For individuals who have a habit of spending whatever is available in their checking account, this savings strategy acts as a hedge against their spending impulses. If you have success with this approach, you can expand its use to include other savings goals and investment contributions.

 

4. Automate contributions to stay on schedule.

Do you lack the willpower to make contributions on your own? Set up automatic contributions to take the guesswork and temptation out of your savings plan.

Even when prioritizing savings as a bill, you’re still faced with the temptation of not making that payment and pocketing what you would have placed in your emergency fund. Some people struggle to set these habits on their own, so an automatic payment helps guard against your worst intentions while keeping your savings on track.

 

5. Create space for saving by scaling back your budget.

If prioritizing savings doesn’t help you build up your emergency fund, you might need to carve out space in your budget to accommodate your new savings goals. 

Look for opportunities to scale back discretionary spending such as for dining, entertainment and shopping, and commit those freed-up funds to your emergency fund. You might even consider temporarily scaling back on some of these expenses. Cut out discretionary spending to prioritize contributions to your emergency fund, and plan on resuming that spending once you’ve gotten a jump-start on saving.

 

6. Put your emergency fund in an interest-bearing account.

Setting money aside for an emergency fund is an important first step — but don’t just let it sit idle. Find a savings account or money market account that will pay out interest dividends on your money.

While many of these accounts pay out nominal dividends on your investment, the earnings can add up over time. Since these accounts are usually free, the earnings count as free money to increase your financial security.

 

7. Increase the size of your emergency fund as your living costs increase.

Emergency funds should always be proportionate to your current living costs, which will likely change over time. If you set up an emergency fund when you’re single, for example, you should increase the size of your emergency fund as you have children, buy a more expensive home, take on a larger car payment and see your overall living expenses grow.

By adjusting your emergency fund to your living costs, you can enjoy the same financial stability even as your income and expenses rise.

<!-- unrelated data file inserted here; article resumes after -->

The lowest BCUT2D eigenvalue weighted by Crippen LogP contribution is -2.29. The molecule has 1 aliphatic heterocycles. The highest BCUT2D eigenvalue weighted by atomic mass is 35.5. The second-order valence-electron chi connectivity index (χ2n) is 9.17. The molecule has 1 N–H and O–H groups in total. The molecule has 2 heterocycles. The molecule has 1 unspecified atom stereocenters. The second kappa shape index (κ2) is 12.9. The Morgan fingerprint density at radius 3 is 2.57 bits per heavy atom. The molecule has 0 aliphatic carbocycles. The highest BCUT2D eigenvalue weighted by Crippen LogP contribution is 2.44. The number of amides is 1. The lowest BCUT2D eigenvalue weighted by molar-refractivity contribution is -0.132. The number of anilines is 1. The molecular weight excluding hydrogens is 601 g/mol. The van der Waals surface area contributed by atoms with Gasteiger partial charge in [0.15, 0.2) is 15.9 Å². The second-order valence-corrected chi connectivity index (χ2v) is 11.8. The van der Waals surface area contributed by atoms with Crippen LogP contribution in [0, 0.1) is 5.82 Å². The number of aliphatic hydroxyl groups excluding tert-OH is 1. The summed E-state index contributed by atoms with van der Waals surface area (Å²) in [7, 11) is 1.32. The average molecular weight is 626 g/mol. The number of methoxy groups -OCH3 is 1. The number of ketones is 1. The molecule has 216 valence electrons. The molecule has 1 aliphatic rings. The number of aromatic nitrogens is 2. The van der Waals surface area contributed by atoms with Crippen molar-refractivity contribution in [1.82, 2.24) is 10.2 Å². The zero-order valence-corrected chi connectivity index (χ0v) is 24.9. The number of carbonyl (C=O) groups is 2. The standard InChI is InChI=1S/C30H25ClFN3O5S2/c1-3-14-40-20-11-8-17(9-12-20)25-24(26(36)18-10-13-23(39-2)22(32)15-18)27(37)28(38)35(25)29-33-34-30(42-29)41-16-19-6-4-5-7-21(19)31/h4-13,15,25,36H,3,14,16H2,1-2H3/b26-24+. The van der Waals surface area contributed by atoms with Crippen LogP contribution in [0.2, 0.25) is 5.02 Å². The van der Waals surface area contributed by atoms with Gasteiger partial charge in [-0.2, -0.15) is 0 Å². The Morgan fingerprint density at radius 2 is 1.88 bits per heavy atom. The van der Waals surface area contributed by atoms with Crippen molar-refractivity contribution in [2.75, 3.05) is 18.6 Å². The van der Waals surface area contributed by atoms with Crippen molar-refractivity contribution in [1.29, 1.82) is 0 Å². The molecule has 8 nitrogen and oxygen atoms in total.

8. Hit your emergency fund goal? Switch your savings over to other financial goals.

Once you reach your emergency fund savings goal, take the amount you’re saving and apply it to other goals. Whether it’s buying a car, affording a down payment for a house or even taking a vacation, you can ride the momentum of these strong savings habits to achieve even more.

 

9. Don’t forget about other ways to improve your financial security.

While an emergency fund is the cornerstone of financial security for any household, you can also take advantage of other opportunities to improve your security through prudent financial decisions.

For example, many consumers prefer to place money into nonretirement investment accounts that can be quickly liquidated if you need money in the future. Access to this money can provide additional security while allowing you to grow your initial investment faster than through savings or similar interest-bearing accounts. As the size of these accounts increase, so does your overall financial stability.

Consumers might also be interested in opening home equity line of credit (HELOC) accounts with their credit union. This account essentially gives you access to your home’s equity in the form of a cost-effective line of credit. You only pay interest when you borrow money from this account.

 

Chapter 3

Are you ready to get started?

By setting up a savings account or money market account, any consumer can start building up an emergency fund that offers an extra layer of security to handle unplanned expenses, a loss of income or another major financial event. Start investing in your financial security. Open a savings account today.